Nigeria’s January Inflation Seen to Remain Flat – Thisday

Obinna Chima

The Financial Derivatives Company Limited (FDC) has estimated a relatively flat movement in the January headline inflation rate to 18.6 per cent, from 18.55 per cent recorded in December.

The National Bureau of Statistics is expected to release January inflation figures tomorrow, according to its data release calendar.

Prices have generally either declined or remained flat recently.

The food basket especially has been relatively more inelastic than other commodities, according to the FDC.

The research and investment firm noted seasonality effects, supply shocks and exchange rate pass through effects through export smuggling are factors to influence the direction of inflation.

“Christmas festive spending contributed to a surge in demand at the end of 2016, albeit marginal in magnitude when compared to previous years. As January approached the seasonal slur in economic activities and lower purchasing power (due to payment of tuition and post Christmas blues) kicked in. Hence, a paltry increase of 0.05 per cent in the year-on-year rate in January,” it stated.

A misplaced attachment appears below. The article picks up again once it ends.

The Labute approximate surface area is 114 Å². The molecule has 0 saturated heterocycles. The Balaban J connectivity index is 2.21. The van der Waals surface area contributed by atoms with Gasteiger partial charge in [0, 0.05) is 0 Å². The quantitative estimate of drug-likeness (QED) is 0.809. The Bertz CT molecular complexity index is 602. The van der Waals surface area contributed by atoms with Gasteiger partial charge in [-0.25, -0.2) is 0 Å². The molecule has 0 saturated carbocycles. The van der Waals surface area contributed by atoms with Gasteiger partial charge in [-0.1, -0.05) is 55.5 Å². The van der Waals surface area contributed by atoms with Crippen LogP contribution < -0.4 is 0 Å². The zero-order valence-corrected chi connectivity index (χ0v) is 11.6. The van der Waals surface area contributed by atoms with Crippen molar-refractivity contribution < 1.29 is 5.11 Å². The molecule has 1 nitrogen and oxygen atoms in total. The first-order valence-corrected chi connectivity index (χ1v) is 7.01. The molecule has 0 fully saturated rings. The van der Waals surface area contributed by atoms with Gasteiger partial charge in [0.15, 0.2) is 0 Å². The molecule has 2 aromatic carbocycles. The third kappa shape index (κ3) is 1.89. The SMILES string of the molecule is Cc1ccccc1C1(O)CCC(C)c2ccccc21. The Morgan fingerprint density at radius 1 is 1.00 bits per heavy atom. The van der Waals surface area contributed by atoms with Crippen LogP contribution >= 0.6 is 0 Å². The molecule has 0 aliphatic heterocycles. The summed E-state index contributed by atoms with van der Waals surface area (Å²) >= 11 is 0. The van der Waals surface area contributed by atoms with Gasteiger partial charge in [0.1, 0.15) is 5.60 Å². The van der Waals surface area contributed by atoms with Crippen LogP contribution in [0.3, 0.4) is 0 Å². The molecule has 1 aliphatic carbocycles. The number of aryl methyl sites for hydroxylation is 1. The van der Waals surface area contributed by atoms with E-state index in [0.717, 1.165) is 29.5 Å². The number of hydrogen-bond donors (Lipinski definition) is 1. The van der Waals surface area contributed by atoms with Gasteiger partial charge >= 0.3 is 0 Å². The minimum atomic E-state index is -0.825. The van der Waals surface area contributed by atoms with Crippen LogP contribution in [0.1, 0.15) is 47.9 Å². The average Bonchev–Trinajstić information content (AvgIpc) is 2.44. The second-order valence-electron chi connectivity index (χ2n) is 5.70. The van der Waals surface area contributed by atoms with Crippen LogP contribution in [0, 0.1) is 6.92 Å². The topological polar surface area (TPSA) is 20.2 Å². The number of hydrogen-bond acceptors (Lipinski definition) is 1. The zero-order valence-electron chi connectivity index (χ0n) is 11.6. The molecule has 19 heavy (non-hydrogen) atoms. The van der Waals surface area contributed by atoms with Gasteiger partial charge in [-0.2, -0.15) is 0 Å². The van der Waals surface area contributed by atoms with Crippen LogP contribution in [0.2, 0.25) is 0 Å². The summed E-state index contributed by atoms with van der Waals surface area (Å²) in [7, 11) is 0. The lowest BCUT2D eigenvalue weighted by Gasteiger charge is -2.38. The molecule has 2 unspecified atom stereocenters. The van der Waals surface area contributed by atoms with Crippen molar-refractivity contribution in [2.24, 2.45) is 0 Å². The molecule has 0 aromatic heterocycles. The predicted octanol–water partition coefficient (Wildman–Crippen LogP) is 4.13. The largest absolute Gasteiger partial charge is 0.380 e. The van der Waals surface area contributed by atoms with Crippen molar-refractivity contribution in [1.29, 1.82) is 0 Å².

Power supply, distribution and logistics costs were a major challenge for manufacturers in January. Diesel prices skyrocketed to an average of N270/ltr from N140/ltr in the same period the previous year.

Power supply from the grid dropped sharply to 2500 MW in January leading to higher distribution and logistics costs. The Producer Purchasing index (PPI), the major ingredient of core inflation is likely to remain high

According to the FDC, exchange rate pass through was considered to have a one-way directional effect on prices. This meant that a weaker naira makes imports expensive. The new phenomenon was that a weak naira makes domestic goods cheaper and increases the incentives for export smuggling.

“The impact of rising prices is felt in the value naira-based earnings and investments. Individuals are unable to afford the same quantity or brands of items to which they purchased at the same income level.

“The fact that there is no corresponding real wage inflation to counteract the effects of rising price inflation has birthed strong consumer resistance in the market. This trend began to manifest itself last year as the pace of inflation began to slowly ease. “However, albeit this revision of expectations, consumers are still unhappy about their present economic realities and have taken to the streets in protests against government policy and economic hardship,” it added.